Out of Art into Literacy
Issued: August 2010
13 September – 5 December 2010
London primary school children are to have their creative writing displayed at the National Gallery this autumn in a unique exhibition.
Out of Art into Literacy celebrates the outcomes of two innovative National Gallery education projects: 'Into the Frame' and 'Out of Art into Storytelling'. Both projects enabled teachers to explore the potential of using Gallery paintings to inspire their pupils’ discussion and writing inside and outside the classroom.
Examples of oral storytelling, animation, writing and mixed-media artwork from a selection of the participating schools will be on show. National Gallery paintings that inspired the children include Bathers at Asnières (1884) by Georges Seurat, Bacchus and Ariadne (1520–3) by Titian, Tobias and the Angel (1470–75) by the workshop of Verrocchio and An Experiment on a Bird in the Air Pump (1768) by Joseph Wright ‘of Derby’.
The projects began when 20 teachers from 10 London schools (all performing below the floor Sats target) were invited to the Gallery to learn how to use the paintings to stimulate learning across the curriculum. They then took the knowledge back to their schools. The aim of the projects was to develop children’s confidence and skills in reading and responding to paintings through talk and drama, as a precursor to telling their own versions of the stories orally, visually and in writing. Over the course of the project, 1,200 children took part from four London boroughs.
Following two days of training at the National Gallery participating teachers applied and developed their thinking and practice with their pupils. Six months later they returned to the Gallery to share the children’s experiences as well as their own reflections on working in this way.
'Framed', a book by the celebrated children’s author Frank Cottrell Boyce, was central to the first project, as National Gallery paintings are woven through the narrative. Boyce worked with the teachers as a group, and subsequently with all 600 children over the course of the project.
The second project, 'Out of Art Into Storytelling', involved pupils ‘jumping into the frame’ through dialogue and role-play, as a way in to telling their own versions of the stories represented in the paintings, first orally and then in other media. The second phase of this project supported pupils in transferring these skills of ‘reading’ paintings and oral storytelling to works with no known narrative. By exploring these paintings through careful looking, dialogue and role-play, the pupils developed story seeds in their imaginations and created their own narratives.
All of the children visited the National Gallery during the course of the projects to see what had become ‘their’ paintings; many have returned with their families at weekends and school holidays.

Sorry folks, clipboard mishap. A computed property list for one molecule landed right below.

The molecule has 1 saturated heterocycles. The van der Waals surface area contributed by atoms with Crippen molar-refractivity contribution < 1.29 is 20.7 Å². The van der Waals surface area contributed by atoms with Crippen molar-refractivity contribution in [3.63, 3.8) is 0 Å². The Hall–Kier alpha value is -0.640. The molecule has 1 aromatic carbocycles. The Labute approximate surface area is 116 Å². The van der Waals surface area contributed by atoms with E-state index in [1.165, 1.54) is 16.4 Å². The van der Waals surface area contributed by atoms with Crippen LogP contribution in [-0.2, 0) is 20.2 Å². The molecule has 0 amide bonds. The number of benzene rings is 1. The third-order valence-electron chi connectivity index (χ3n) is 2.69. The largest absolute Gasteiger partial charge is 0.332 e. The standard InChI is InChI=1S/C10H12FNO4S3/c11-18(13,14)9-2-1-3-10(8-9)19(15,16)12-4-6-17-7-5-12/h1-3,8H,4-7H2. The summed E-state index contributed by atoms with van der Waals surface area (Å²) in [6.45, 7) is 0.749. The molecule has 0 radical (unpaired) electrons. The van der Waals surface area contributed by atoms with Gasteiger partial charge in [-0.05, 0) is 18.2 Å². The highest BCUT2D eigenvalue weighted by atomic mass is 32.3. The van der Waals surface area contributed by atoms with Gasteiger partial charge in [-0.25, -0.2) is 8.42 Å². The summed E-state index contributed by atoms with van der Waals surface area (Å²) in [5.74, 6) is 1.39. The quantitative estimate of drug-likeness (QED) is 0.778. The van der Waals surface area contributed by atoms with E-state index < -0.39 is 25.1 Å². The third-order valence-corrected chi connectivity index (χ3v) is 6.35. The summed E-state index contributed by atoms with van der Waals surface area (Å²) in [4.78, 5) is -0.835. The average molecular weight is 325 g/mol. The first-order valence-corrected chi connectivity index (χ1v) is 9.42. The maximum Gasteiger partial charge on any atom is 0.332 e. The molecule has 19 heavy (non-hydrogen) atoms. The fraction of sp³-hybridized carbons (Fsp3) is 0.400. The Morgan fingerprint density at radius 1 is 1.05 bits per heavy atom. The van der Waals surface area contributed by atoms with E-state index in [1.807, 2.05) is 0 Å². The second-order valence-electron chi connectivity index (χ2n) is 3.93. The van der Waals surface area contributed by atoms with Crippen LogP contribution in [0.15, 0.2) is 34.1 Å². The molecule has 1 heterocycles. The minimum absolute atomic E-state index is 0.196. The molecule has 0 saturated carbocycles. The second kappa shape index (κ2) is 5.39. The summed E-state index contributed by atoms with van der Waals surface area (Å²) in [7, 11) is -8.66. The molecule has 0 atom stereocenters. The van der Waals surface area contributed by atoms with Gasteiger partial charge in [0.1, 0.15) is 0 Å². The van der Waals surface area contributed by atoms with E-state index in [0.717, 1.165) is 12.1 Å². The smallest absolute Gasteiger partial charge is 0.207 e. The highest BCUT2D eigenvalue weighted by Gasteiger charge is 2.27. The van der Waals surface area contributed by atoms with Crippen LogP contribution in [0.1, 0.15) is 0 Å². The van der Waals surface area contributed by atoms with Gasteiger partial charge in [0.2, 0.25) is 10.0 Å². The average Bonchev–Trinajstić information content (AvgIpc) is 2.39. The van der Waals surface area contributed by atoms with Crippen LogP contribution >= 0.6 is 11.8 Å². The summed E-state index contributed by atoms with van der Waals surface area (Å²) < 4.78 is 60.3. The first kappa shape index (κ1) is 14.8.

One participating pupil said, "I’m looking forward to writing this week. I have never felt like this."
Ali Mawle, National Gallery Head of Schools, said, "It has been transformational for many of the teachers and pupils involved. Teachers have captured or recaptured the enjoyment and value of talk and drama to explore the rich context presented by a narrative painting. Children look at National Gallery paintings differently now – with confidence and as a source of stories for them to tell. It has been amazing to see the passion that has been ignited."
A teacher said, "Lessons are enjoyable to teach, resource-light and have produced the best writing results I have seen."
The exhibition and accompanying film celebrate the pupils’ work and demonstrate, as a Cambridge University external evaluation report confirmed, the power of visual art to transform children’s storytelling. The film will be available to view at www.nationalgallery.org.uk/literacy
For press information, please contact Nicola Jeffs: 0207 747 2532 / email@example.com
Dates and opening hoursOpen to public: 13 September – 5 December 2010
Daily 10am – 6pm, Friday until 9pm
Last admission 5.15pm (8.15pm Friday)
Notes to editors
For the projects the National Gallery worked with teachers from the following primary schools in Greenwich, Hounslow, Lambeth and Wandsworth:
- The Alton Primary School
- Archbishop Sumner Church of England Primary School
- Bannockburn Primary School
- Bonneville Primary School
- Crown Lane Primary School
- Deansfield Primary School
- Earlsfield Primary School
- Fossdene Primary School
- Gordon Primary School
- Green Dragon Primary School
- Greenslade Primary School
- Henwick Primary School
- Halstow Primary School
- Heronsgate Primary School
- Linton Mead Primary School
- Meridian Primary School
- Mulgrave Primary School
- Norwood Green Junior School
- Ronald Ross Primary School
- Sherington Primary School
- Timbercroft Primary School
Into the Frame was presented at the United Kingdom Literacy Association (UKLA) 45th International Conference in July 2009.